To keep track of multiple projects, manage your team’s capacities, and standardize project management practices, there’s only one department for the job: a project management office (PMO).
As a company grows, senior management has more on their plate and it’s harder keep projects organized on their own. This is where a PMO comes into play. In this blog, we’ll walk you through the ins and outs of this function, starting with its definition. Welcome to the monday.com 101 crash course to everything PMO.
What does PMO mean?
PMO stands for project management office. It’s the office or department that oversees and manages projects throughout your company.
PMOs are most relevant to enterprise organizations managing multiple high-priority projects at a time. Typically, a PMO standardizes project management processes throughout the organization, ensuring the success of large-scale projects.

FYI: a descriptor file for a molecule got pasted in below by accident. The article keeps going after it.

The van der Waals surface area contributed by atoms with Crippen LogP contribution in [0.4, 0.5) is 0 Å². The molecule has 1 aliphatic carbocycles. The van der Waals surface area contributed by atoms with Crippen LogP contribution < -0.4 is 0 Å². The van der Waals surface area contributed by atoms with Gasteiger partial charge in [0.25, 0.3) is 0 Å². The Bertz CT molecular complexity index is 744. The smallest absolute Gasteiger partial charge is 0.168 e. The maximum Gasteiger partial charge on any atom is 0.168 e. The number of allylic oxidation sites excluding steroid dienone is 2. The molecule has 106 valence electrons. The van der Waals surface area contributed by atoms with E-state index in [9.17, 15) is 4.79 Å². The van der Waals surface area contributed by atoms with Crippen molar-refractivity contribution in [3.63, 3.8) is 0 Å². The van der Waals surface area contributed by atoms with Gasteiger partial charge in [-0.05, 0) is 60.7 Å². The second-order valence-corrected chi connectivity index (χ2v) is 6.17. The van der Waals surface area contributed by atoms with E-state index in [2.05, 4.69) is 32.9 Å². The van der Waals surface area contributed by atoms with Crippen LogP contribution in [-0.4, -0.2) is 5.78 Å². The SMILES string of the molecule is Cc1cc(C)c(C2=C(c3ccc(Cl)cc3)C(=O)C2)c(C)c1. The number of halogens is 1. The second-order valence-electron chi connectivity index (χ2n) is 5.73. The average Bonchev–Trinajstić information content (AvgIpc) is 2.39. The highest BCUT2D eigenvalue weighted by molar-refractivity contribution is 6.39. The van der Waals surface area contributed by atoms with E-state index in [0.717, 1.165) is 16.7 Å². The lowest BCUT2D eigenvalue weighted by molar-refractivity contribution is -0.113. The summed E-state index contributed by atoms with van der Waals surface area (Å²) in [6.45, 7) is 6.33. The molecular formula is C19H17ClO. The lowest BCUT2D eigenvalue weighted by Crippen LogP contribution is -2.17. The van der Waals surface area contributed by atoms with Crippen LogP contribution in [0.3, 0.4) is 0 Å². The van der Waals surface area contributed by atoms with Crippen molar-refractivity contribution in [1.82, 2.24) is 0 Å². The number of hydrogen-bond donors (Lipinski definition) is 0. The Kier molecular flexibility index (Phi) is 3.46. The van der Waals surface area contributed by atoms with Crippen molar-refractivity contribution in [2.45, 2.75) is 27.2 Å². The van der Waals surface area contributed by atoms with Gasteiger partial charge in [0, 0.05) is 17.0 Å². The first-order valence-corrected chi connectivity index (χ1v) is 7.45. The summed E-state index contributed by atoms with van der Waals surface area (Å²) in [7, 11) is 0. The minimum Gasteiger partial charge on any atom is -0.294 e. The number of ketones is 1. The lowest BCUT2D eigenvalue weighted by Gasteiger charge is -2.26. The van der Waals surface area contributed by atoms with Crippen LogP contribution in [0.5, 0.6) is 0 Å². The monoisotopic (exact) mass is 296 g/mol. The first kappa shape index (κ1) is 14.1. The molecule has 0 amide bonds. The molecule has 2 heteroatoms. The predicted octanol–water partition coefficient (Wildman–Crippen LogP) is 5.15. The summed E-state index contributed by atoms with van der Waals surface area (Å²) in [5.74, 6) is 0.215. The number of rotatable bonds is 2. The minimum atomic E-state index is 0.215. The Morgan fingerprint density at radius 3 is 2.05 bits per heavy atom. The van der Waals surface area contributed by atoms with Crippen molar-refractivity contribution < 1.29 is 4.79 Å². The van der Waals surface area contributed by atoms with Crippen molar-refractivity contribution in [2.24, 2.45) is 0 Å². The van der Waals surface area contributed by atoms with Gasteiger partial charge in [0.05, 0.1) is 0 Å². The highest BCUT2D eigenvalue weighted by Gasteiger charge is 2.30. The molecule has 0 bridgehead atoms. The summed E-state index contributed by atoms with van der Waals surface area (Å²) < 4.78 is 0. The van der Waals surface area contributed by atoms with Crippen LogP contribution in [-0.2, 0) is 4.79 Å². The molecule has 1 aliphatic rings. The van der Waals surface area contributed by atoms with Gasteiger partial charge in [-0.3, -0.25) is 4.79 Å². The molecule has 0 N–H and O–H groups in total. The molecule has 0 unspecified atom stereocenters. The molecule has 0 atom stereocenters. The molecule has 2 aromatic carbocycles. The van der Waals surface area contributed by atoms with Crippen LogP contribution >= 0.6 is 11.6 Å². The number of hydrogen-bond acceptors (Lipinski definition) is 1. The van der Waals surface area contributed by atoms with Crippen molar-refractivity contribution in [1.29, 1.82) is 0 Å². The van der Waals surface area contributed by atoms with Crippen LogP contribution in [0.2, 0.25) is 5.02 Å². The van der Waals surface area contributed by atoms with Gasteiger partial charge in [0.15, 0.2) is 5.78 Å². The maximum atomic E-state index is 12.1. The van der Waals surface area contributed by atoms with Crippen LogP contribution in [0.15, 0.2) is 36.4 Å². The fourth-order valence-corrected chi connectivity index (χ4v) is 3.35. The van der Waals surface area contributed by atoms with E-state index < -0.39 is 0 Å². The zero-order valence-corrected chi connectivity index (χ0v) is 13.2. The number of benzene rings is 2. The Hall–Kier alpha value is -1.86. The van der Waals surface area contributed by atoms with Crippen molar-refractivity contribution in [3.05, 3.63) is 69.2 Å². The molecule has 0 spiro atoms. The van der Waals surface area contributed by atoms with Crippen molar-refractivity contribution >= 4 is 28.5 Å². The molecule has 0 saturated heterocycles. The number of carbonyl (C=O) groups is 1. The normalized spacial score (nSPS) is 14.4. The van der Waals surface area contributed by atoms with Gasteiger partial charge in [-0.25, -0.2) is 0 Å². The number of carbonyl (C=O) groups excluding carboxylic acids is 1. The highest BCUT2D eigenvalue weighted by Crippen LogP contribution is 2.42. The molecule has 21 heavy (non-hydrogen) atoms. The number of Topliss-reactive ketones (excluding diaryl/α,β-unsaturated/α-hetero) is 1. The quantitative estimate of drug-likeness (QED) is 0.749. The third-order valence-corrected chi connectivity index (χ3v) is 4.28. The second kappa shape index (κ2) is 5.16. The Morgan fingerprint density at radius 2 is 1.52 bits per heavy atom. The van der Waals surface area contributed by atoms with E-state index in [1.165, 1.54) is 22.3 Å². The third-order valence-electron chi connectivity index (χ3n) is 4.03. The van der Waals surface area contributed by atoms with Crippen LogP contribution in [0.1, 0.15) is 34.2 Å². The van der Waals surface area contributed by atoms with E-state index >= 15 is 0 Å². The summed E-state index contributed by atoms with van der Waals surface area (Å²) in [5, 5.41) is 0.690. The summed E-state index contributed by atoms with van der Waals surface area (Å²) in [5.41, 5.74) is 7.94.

It might sound like a PMO directly manages projects, but stick with us. That’s typically a project manager’s job and the project manager is not necessarily part of a PMO.
What is the difference between a PM and a PMO?
A PM is an individual responsible for a single project and its goals and objectives, while a PMO is an office responsible for internal or external projects on a larger scale.
A PMO doesn’t always oversee a single project. Often, a PMO’s objectives are to help standardize project management practices, improve collaboration, and much more.
A PMO operates on a much larger scale, and because of that, they have specific responsibilities that keep the wheels in motion. Let’s go more in depth about the kinds of roles a PMO can take on.
What does a PMO do and what are its benefits?
According to the Project Management Institute, the most common function of a PMO is setting and monitoring project KPIs (on-time completion rate, planned hours vs. time spent, budget variance, and more).